Director – Alistair Legrand, Screenplay – Luke Harvis & Alistair Legrand, Producer – Ross M. Dinerstein, Photography – John Frost, Music – Ian Hultquist, Visual Effects Supervisor – Billy Jackson Visual Effects – Spontaneous (Supervisor – Clark Parkhurst), Special Effects Supervisor – Ron Trost, Makeup Effects – Autonomous F/X, Inc. (Supervisors – Jason Collins & Elvis Jones), Production Design – Mona Nahm. Production Company – Campfire Productions
Ali Larter (Madison Heller), Arjun Gupta (Nikolai Golan), Max Rose (Jacob Heller), Chloe Perrin (Haley Heller), Patrick Fischler (Austin Hamilton), Merrin Dungey (Mrs Wallace), Kurt Carley (The Prisoner)
Madison Heller is a recent divorcee, struggling to cope with two children and trying to maintain a mortgage on her own. At the same time, she is being terrified by the appearance of strange and bloodied figures within the house. These even cause two ghostbusters she brings in to flee. With the help of Nikolai, her children’s teacher and boyfriend, she tries to get to understand what the figures are and discovers a surprising scientific reason behind them.
At the outset, The Diabolical ends up seeming like a standard-seeming ghost story. Ever since the success of Insidious (2010), filmmakers have been employing evil-sounding adjectives as titles and this quickly slips in to seeming like another in a series of interchangeable and forgettable copycat ghost stories. That said, this turns out to not quite be the case – more on that below.
Sitting down to watch, I quickly became bored with The Diabolical as I felt I had seen it all before. The set-up, the characters, the jumps were nothing out of the ordinary. On the other hand, as the film progressed, there were a few scenes where director Alistair Legrand started doing something different. He appeared to be paying more attention than most to atmosphere. There were a few striking effects – images of hands appearing through the ceiling; the blanket being levitated off the daughter’s bed; the children becoming covered in weird black markings on their skin as they go outside, which disappear as soon as they move back in again; a twisted and gore-drenched figure crawling across the floor after materialising out of the laundry dryer.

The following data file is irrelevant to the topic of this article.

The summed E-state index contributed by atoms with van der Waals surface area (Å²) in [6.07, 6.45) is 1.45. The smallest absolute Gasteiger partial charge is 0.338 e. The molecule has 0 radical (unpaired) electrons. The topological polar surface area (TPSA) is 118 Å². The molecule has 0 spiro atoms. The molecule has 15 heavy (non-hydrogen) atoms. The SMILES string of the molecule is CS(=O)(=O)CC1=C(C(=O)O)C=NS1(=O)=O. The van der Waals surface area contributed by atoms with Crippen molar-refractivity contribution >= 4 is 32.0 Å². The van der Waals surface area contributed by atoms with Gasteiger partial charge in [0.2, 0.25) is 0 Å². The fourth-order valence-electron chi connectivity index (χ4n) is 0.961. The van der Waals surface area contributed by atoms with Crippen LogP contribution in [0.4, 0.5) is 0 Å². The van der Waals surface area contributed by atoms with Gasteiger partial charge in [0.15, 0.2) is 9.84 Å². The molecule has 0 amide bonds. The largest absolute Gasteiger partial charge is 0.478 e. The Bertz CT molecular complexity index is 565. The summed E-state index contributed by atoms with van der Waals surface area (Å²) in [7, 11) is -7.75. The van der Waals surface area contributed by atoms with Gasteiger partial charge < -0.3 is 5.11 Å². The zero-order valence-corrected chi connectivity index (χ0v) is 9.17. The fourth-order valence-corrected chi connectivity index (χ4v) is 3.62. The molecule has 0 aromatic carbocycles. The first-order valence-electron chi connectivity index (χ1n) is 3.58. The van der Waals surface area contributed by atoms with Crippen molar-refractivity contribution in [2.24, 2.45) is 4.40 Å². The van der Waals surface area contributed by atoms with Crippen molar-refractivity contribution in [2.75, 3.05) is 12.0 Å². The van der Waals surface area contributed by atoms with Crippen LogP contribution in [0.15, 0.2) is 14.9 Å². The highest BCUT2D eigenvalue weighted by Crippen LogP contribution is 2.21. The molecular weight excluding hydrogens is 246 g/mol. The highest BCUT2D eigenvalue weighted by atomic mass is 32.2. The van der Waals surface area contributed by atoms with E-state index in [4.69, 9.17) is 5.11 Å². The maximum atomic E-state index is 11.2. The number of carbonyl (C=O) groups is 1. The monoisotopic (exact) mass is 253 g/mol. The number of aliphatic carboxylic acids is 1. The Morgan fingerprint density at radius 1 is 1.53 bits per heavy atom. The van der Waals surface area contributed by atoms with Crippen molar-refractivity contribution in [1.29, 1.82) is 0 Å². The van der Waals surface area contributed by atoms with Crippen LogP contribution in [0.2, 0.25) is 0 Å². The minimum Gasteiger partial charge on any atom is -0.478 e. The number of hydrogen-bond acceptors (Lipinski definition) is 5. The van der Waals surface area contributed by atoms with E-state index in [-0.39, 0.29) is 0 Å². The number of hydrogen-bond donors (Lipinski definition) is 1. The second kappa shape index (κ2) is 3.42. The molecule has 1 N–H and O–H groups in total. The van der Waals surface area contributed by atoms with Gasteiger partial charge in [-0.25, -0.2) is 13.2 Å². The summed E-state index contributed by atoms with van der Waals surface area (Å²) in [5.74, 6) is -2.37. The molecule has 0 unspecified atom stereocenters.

Where The Diabolical suddenly becomes interesting is when it comes to its main twist. [PLOT SPOILERS]. Here the film ends up doing a genre flip on us – taking us from another Insidious-modelled ghost story wannabe into the realm of what ends up being a science-fiction film. It is revealed that the figures that are appearing in the house are not ghosts but in fact experimental subjects that are being teleported back in time from the future. There is an even further revelation about who one of the prisoners is that holds some effect. This is one of the better among the M. Night Shyamalan left field conceptual reversal endings that have been overused in the ghost story in recent years. If it doesn’t exactly turn The Diabolical into a great film but at least offers something different to what we expect.
The Diabolical was a directoria debut for French director Alistair Legrand who subsequently went on to make Clinical (2017), which is a non-genre thriller although is billed as a horror film.